Essential reporting in volatile times.

Not a Subscriber yet? Click here to take advantage of All access digital limited time offer $5.99 per month EZ Pay.

Interested in Donating? Click #ISupportLocal for more information on supporting local journalism.

Capital's Tay Calloway

Tay Calloway (left) leads Capital in rushing and has posted three straight 100-yard games.

For much of his high school career, Tay Calloway has been a football nomad.

After contributing regular reps to Capital’s Class AAA semifinal team as a freshman running back and defensive back in 2016, Calloway kept moving farther away from the school system where he grew up, perhaps looking for the perfect fit.

First, it was off to South Charleston for his sophomore season, where he was a starter as the Black Eagles went 4-7. Then when his mother’s job prompted a switch, he headed over to Nitro as a junior, and even though he rushed for 1,009 yards and eight touchdowns, the Wildcats went 3-7.

For his senior season, Calloway started looking homeward, and proved that in some cases, you can go home again.

Exuding experience and maturity for a 17-year-old, Calloway has become a pillar on and off the field for the Cougars, who have shot out to a 3-1 start and again hope to contend in Class AAA.

Capital coach Jon Carpenter thinks Calloway’s winding road was part of a personal journey.

“You’re happy for him,’’ Carpenter said, “because he’s a talented kid. He just followed the easy money for a while. But he’s matured and come back up here to go someplace to win.

“I felt bad for him, because he hasn’t had a lot to cheer about for the last two years. But you see how he’s matured. It’s like when your son moves away — moves far away. But then he comes back, and you’re glad to see him. And because he’s a good player, it makes you happier to see him.’’

Calloway said the move back to Capital — his home base — made sense for him.

“I just felt like coming back home would be best for me and my family and my friends,’’ he said. “I wanted to finish out with them.’’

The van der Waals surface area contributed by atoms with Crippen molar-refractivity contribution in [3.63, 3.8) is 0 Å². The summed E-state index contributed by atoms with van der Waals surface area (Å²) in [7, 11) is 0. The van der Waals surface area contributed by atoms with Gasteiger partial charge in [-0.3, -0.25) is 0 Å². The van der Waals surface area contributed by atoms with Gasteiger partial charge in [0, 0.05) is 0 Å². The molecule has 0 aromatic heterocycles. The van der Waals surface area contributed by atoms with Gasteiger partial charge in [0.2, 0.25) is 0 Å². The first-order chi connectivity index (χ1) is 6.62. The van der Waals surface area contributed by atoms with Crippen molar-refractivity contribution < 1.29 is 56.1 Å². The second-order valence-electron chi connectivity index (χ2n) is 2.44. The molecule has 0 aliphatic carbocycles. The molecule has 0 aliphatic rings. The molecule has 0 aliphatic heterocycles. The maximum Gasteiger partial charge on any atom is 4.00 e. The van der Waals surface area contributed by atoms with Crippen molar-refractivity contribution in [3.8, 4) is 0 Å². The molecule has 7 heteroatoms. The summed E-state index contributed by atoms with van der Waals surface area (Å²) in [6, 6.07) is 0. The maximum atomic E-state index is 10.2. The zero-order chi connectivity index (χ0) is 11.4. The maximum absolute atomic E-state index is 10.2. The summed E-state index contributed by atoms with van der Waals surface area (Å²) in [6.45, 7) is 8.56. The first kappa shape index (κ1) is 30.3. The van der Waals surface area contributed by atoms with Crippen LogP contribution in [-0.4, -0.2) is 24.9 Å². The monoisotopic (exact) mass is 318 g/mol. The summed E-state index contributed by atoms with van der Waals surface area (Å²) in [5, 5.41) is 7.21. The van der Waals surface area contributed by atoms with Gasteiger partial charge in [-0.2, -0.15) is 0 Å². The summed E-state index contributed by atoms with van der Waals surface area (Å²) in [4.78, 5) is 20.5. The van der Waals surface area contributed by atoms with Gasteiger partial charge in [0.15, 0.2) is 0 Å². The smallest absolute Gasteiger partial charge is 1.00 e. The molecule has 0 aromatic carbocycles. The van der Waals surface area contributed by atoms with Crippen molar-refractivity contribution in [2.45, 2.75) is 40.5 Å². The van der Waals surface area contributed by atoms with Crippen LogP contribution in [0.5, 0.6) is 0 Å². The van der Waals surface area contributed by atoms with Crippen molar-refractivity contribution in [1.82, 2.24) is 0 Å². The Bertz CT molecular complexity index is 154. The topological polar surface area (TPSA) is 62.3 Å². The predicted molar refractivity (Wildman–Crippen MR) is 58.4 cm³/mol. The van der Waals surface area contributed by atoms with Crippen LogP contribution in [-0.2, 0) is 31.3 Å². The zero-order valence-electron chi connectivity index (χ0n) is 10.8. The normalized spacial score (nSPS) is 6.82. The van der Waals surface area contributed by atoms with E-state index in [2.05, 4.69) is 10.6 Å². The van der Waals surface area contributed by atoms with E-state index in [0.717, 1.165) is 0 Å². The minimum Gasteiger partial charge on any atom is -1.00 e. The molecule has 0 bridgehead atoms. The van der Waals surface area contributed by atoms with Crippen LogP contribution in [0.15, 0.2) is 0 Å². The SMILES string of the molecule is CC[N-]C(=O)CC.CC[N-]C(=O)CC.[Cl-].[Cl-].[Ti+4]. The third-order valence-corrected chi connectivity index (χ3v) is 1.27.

As an added bonus, he rejoins a program that’s made deep playoff runs an annual event. The Cougars have reached the playoff semifinals six straight seasons, the longest current streak in Class AAA.

Calloway has already boosted the Cougars’ stock before the season’s midway point. He leads the team in rushing with 388 yards and five touchdowns and has turned in long-distance scores the last three weeks — a 62-yard run Friday against Parkersburg, a 50-yard run against Hurricane and a 50-yard reception against SC. He’s posted three straight 100-plus-yard rushing efforts.

In addition, he mans a position in Capital’s strong defensive secondary, which also features two more college prospects in Kerion Martin and Karrington Hill.

But Carpenter values Calloway’s contributions in the locker room as well, for his work ethic, attitude and leadership for the younger players on the squad.

Calloway acknowledges what he’s gained in maturity since he’s been away from the Cougars program.

“It’s helped me a lot in my decision-making,’’ he said, “and the way I go about things on and off the field. Carp always talked to me about it, but I never thought about it until now. I look back and I see he was right.

“For example, last week against Hurricane on the first play for the offense, I fumbled. But then on the next possession when we got back on offense, I scored the first time I got the ball. A couple years ago, after that first fumble, I wouldn’t have wanted to play any more.’’

When asked what he thinks he brings to the team, Calloway didn’t hesitate to respond.

“I bring a lot of energy,’’ he said. “I don’t like seeing people down, or not having a good time in the locker room, or in school. I just play around a lot when the time is needed.’’

Speaking of energy, Calloway might not find himself lugging the ball 20 or more times in a game because he’s so vital to the defense that it’s imperative he remains fresh. Thus far, he’s averaged just 12 rushing attempts per game.

“I could do either one and it’s fine with me,’’ Calloway said of playing offense and defense. “But we have other backs who can do just as much as I can. Young guys, too, like Shawn James.’’

Carpenter didn’t think the coaching staff was necessarily limiting Calloway’s touches at running back, even if the numbers reflect that.

“Not really,’’ Carpenter said. “He’s a senior now, so he’s good to go. We’ve got three pretty good ones with James and [Zion] Smith, too, so really we’re going with who’s hot, and he’s been hot lately.’’

Contact Rick Ryan at 304-348-5175 or Follow him on Twitter @RickRyanWV.